On February 7, the Rappaport Center for Law and Public Policy hosted a lively debate about the future of affirmative action policies in the United States. The virtual panel, co-sponsored by BC Law’s Diversity, Equity, Inclusion, and Belonging Committee (DEIB), comes at a critical point for affirmative action, as the Supreme Court deliberates in two cases that could upset the established jurisprudence.
The panel, called “Affirmative Action: Where We’ve Been, Where We’re Going,” was moderated by Professor Theodore M. Shaw, director of the Center for Civil Rights at University of North Carolina. Shaw—who spent more than twenty-six years with the NAACP Legal Defense Fund (LDF) litigating education, housing, and voting rights issues—gracefully led the panelists and encouraged substantive engagement with the issues. Joining him were David Hinojosa, director of the Educational Opportunities Project at the Lawyers’ Committee for Civil Rights Under Law; Marjorie Salvodon, professor of history, language and global culture at Suffolk University; and Patrick Strawbridge, partner at Consovoy McCarthy. In the recent cases, Strawbridge argued on behalf of the plaintiffs, Students for Fair Admissions, to the Supreme Court; Hinojosa argued for one of the defendants, the University of North Carolina.
Shaw set the scene, offering a succinct analysis of the US Supreme Court’s 1978 decision in Regents of the University of California v. Bakke upholding affirmative action policies and the 2003 decision in Grutter v. Bollinger, which reaffirmed them. The current Supreme Court, recently emboldened by a 6-3 conservative supermajority, has heard two cases this term—Students for Fair Admissions, Inc. v. President and Fellows of Harvard College and Students for Fair Admissions, Inc. v. University of North Carolina, commonly called the “Harvard and UNC cases”—with decisions expected to come at the end of the Supreme Court term.
“Conservatives never accepted Bakke,” Shaw opined. “They have been bent on getting it overturned… sounds like another case that you all can probably bring to mind. This Supreme Court is the court that conservatives have wanted for so long, and many people think that they know what the outcome is likely to be,” he went on to say, in a clear allusion to the overturning of Roe v. Wade last year.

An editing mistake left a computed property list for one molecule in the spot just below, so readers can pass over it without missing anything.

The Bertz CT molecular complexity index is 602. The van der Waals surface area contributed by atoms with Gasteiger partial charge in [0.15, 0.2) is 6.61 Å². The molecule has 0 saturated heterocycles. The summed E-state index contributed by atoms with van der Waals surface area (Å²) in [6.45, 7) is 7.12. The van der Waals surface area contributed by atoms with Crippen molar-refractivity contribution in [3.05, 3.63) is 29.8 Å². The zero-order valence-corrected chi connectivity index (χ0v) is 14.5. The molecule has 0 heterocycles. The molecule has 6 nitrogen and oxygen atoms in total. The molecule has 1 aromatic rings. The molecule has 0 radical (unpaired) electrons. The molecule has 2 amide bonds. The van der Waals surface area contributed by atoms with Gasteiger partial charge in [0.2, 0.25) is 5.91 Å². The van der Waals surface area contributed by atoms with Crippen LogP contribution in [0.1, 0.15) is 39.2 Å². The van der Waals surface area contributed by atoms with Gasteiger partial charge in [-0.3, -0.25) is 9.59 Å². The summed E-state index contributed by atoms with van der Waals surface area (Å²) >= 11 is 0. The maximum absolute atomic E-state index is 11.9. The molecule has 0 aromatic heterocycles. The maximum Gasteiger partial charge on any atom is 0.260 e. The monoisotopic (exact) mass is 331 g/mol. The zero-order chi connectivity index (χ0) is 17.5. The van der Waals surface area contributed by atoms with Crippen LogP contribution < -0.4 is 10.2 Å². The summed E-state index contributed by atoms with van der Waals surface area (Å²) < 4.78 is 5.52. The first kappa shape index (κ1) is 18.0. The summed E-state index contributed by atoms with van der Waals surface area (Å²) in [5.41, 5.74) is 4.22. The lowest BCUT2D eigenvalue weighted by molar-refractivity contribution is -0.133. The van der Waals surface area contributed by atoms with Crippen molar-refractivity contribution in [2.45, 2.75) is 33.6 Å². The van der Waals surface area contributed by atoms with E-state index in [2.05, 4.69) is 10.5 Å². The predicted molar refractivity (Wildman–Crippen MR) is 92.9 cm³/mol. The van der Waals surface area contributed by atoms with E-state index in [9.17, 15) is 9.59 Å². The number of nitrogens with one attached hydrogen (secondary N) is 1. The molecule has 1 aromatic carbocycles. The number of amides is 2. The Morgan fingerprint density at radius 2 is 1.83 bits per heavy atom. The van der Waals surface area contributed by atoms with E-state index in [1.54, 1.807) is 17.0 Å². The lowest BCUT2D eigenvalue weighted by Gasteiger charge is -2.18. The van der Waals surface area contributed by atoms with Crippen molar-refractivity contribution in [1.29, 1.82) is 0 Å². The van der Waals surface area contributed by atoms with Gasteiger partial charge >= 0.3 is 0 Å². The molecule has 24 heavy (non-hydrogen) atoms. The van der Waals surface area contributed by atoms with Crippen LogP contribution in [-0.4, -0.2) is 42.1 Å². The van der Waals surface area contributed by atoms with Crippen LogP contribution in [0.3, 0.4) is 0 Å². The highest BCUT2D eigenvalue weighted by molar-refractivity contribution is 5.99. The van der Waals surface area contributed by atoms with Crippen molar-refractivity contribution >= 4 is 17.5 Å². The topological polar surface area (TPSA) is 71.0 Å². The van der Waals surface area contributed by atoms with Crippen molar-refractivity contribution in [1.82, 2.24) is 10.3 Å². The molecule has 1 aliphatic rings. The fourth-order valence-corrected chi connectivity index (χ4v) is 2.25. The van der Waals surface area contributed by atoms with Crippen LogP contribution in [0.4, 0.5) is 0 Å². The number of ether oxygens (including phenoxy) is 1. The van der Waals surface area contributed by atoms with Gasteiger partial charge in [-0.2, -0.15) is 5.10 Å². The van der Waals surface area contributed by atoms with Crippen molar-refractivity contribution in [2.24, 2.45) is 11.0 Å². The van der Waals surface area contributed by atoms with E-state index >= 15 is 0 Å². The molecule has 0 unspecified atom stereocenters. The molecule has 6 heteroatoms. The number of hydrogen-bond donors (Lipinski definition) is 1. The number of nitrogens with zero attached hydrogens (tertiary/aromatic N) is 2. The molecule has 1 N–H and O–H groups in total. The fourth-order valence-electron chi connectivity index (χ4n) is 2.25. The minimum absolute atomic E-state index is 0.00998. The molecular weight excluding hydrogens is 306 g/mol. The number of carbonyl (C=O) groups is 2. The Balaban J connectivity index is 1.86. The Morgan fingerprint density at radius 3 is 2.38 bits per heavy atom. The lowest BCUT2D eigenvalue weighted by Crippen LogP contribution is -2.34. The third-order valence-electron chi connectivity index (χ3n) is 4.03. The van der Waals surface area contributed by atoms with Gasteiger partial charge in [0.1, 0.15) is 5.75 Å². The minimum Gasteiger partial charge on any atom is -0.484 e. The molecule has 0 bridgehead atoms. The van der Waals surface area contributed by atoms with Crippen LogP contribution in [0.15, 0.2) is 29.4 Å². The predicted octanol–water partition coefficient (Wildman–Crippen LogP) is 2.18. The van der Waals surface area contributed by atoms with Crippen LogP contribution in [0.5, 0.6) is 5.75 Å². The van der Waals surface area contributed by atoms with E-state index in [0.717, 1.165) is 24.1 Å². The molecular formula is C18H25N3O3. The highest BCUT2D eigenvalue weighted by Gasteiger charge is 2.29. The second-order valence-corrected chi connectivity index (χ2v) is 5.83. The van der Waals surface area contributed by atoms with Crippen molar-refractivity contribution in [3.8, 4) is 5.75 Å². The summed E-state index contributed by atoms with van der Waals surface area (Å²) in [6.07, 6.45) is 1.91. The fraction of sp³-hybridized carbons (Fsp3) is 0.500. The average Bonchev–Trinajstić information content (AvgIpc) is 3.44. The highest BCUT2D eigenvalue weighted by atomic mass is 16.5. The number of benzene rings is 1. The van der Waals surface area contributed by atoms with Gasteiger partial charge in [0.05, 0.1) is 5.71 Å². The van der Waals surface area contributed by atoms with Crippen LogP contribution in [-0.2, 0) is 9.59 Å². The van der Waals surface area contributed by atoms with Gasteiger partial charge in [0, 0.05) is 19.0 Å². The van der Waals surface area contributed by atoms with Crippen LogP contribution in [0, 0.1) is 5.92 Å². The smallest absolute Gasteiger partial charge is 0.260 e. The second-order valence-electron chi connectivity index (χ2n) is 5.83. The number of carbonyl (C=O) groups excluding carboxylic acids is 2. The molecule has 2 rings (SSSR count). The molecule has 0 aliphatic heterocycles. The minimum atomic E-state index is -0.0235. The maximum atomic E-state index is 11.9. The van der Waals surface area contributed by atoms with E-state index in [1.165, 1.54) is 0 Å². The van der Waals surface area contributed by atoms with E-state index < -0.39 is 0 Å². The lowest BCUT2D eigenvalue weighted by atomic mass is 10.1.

Strawbridge made the case for the opposition, pointing out the perceived dangers of race-based discrimination in college admissions programs. He drew comparison to the 1944 Korematsu decision (which upheld the forced removal and incarceration of more than 125,000 Japanese Americans during WWII), calling it an “obvious example of people thinking that they had a good reason to justify discrimination on the basis of race that we all now—correctly—view as a tragically mistaken decision that imposed a lot of harm.”
According to Strawbridge, little debate remains over whether college admissions programs are holistic; race is taken into account only as a single factor among many as mandated by Grutter. However, Strawbridge argued that “by necessity, a holistic admissions process means that, for some number of students in any given year, the race factor will be the one that elevates them from the discard pile into the acceptance pile.” He continued by positing that universities can obtain equal diversity through race neutral means, particularly socio-economic status.
Hinojosa and the Lawyers’ Committee represent a multiracial group of student intervenors in the UNC case, the only students to have testified during arguments. Hinojosa was refreshingly hopeful about the future of affirmative action in this country: “I am one of the few who will say this, but I believe that we will win. If the Court holds allegiance to the letter of law, the Constitution, precedent, and the incredible record developed in these cases, we win,” he said. Strongly disagreeing with Strawbridge, Hinojosa stated that utilizing socio-economic status does not result in greater diversity, referencing 100 models that had been run.
Salvodon brought a healthy dose of outside perspective, reframing the debate not in terms of the actual legal language used but in the underlying meaning of the language: “What is the action behind all of these words: affirmative action or inclusion or diversity? I think they’re reaching for a sort of redress, to grapple with what we have inherited,” she said. She predicted that a blow to affirmative action would be “disastrous not only for those who sit in the classrooms, but those who get to teach,” as well as experiences, thought perspectives, and the quality of thinking both in this country and the world.